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How, in their pursuit to become doctors, do students act in codependent ways with their teachers, parents, and peers?
What happens to students when they pursue a career, like medicine, not for themselves but for their parents, for status, or approval (codependent much?)?
How can we avoid pursuing a career, in medicine or ANYWHERE, to please others and instead follow our own dreams despite others’ disapproval?
In this week’s episode, Marissa talks with Dr. Joon Kim, a formal medical student, about the work he does with medical school applicants and the codependent behaviors he’s witnessed in them. Dr. Kim shares with us about the students he’s worked with who have chosen to pursue medicine “for their parents” and how codependent they’ve been on the approval of their teachers or acceptance into certain schools. Dr. Kim reflects on the frequency of burnout in medical students and how codependent behaviors may be a big contributor. We conclude with ways Dr. Kim helps his students determine what they want to do for their careers and pursue that in a healthy, independent manner. It’s a must-listen!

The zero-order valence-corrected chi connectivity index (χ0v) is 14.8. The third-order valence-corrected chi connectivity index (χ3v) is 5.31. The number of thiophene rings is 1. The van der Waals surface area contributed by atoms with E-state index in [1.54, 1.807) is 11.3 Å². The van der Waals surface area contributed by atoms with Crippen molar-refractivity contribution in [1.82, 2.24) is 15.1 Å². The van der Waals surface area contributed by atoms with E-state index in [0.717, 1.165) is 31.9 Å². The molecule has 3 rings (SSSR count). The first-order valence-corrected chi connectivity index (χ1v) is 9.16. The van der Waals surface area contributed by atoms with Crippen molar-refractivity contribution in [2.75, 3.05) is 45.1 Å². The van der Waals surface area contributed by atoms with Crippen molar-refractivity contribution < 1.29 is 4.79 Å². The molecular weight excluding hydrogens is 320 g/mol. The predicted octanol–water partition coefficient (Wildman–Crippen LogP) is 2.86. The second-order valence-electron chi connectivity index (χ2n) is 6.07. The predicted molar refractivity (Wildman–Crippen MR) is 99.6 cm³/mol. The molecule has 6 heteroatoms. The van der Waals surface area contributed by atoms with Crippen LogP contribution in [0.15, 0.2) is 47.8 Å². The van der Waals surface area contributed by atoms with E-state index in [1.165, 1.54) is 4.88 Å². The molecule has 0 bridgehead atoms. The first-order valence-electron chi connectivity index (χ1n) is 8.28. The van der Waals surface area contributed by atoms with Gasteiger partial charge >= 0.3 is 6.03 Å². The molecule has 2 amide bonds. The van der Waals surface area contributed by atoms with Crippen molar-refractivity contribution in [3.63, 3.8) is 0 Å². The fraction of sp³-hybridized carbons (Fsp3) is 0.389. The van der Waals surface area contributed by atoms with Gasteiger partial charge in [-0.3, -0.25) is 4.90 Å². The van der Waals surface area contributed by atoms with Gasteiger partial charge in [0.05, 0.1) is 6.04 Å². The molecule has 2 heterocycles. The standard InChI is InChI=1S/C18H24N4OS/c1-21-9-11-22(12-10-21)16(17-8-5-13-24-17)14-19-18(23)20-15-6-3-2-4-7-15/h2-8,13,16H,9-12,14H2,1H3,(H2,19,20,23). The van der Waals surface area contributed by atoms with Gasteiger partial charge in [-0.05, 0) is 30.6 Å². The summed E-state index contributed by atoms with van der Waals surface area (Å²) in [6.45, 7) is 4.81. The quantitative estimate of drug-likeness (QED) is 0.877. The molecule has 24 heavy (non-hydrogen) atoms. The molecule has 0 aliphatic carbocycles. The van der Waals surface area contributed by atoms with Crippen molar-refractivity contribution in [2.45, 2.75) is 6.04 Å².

About this week’s guest: Dr. Joon Kim is a former premedical student turned professor and advisor. Dr. Kim knows first-hand the experience regarding what it means to be “premed”. Though not a physician today, he has been helping students gain admission into medical school as well as many other graduate programs for the past 18 years. He offers advising for medical school applicants.
Dr. Kim’s contact information: